The best thing about roguelikes is that grim satisfaction you derive from surviving a flood of monsters with only one serviceable arm after you carelessly lumbered over a mine in an attempt to escape a crotch-punching gnome. The best thing about Dungeons of Dredmor is how charmingly it laughs at you when you fail to do so.

Gaslamp Games' maiden endeavor is kind of like that one friend that everyone has. You know who I'm talking about. He's the disarmingly suave rat bastard that gets invited to all the parties, the one who has it all: the girls, the posh accent and the impeccable command of sarcastic banter. He's the guy you love to hate but just can't quit.

Yeah, Dungeons of Dredmor is like that. Though all roguelikes make it their business to kill you dead, this is probably the only one that will salute you with a Monkey Island-esque eulogy before peeing on your grave. God help you if you're playing with an audience. The game does record the number of times a Lil' Bat has feasted on your entrails.

Almost too clever for its own good, Dungeons of Dredmor is filled with more than just witty jibes and deities of questionable value. From references to Twilight to the aluminum tubes that helped precipitate a war, the developers have gone more than a few extra mile to address pop-culture, current affairs and even a hint of Lovecraftian lore for good measure.

But as awesome as the well-written prose and the bushy eyebrows of the protagonist might be, the real question is this: is there game? The answer's a resounding yes. Dungeons of Dredmor is precisely what it has been advertised to be and a little bit more. A turn-based dungeon crawler outfitted with multiple skill trees, a huge panoply of collectible items, a crafting system and a homicidal cast of enemies, Dungeons of Dredmor is not only a solid offering but a surprisingly accessible one. Unlike other roguelikes where the default difficulty is 'you die now', Dredmor allows even the novice player to enjoy themselves.

What I enjoyed most of the game mechanics, however, was not the presence of the Goddess of Pointless Sidequests or the prolific selection of cheese but the customizabilty of the character. If you've ever had this urge to see how well a vampiric kleptomaniac with a penchant for mathematics would fare in a roguelike enviroment, here's your chance. Worried about the quality of the equipment you'll find? Take up smithing and you'll only have to worry about Krong's questionable graces from now on.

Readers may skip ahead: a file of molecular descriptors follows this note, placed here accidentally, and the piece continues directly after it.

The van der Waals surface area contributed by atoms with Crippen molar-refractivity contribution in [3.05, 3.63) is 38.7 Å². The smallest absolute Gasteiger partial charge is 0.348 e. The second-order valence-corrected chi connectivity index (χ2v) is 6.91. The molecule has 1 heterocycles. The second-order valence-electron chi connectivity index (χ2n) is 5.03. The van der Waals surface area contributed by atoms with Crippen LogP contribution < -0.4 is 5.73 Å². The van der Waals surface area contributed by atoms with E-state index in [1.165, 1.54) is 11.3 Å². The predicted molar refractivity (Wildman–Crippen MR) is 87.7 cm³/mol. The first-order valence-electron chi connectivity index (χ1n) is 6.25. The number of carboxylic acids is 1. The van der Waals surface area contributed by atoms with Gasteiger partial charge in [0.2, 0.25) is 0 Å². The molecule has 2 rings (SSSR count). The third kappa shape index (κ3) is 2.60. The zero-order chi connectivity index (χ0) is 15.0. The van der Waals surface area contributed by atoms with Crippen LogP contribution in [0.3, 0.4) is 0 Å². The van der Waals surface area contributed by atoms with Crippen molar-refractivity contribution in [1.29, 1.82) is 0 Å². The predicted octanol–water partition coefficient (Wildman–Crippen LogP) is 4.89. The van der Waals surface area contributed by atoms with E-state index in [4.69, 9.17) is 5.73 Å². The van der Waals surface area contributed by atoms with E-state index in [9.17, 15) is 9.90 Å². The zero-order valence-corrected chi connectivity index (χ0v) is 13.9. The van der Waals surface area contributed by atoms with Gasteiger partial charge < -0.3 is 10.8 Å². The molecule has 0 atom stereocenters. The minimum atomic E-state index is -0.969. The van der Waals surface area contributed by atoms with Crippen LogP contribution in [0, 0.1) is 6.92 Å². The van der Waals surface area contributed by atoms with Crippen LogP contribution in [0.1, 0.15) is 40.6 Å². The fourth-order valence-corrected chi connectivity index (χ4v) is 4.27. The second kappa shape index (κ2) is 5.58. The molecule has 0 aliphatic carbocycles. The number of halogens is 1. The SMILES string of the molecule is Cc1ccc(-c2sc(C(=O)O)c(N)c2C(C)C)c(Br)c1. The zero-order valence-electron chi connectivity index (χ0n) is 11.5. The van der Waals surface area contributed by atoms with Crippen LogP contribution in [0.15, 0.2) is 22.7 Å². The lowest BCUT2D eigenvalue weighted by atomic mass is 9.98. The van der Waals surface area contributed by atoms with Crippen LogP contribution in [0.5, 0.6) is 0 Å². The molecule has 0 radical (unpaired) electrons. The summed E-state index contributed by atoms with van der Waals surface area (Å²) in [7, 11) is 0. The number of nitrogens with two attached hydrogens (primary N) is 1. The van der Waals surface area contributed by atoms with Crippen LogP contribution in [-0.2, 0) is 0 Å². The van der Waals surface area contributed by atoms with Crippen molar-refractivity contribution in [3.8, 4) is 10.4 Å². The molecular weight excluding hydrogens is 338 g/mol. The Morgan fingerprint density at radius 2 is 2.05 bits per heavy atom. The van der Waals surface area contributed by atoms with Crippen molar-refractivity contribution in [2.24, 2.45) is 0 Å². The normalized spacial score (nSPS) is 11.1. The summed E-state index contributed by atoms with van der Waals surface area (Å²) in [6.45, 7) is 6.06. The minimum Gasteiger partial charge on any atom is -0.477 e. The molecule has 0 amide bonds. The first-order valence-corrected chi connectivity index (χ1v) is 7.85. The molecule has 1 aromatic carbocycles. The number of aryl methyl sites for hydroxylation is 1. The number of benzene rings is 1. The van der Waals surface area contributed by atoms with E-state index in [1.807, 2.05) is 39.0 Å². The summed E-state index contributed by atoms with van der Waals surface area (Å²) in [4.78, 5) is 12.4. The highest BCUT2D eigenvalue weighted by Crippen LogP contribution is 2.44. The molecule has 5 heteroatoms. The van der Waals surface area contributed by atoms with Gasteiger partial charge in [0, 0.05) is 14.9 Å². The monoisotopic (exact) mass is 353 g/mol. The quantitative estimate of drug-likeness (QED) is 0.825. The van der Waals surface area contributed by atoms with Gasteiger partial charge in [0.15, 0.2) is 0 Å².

Alternately, you could run around transmogrifying everything into offerings for the fishy Lutefisk God but only lazy infidels do that, right? 


Glowing praise aside, Dungeons of Dredmor is not without a few inadequacies. For one, the bushy eyebrows are a permanent affliction. You won't have the opportunity to customize the character's looks, nor will you have the chance to see how stylish the protagonist might look with a cheese sword in hand. The key bindings are also not the most intuitive that I've encountered. But to be fair, most of these are tiny details that only the most anal might find themselves resenting. By and large, Dungeons of Dredmor is a good game and at its current price, it's something that all roguelike fans should check out.

And who knows? For those of you who have yet to immerse yourself in the genre, this might be the day you find yourself converted.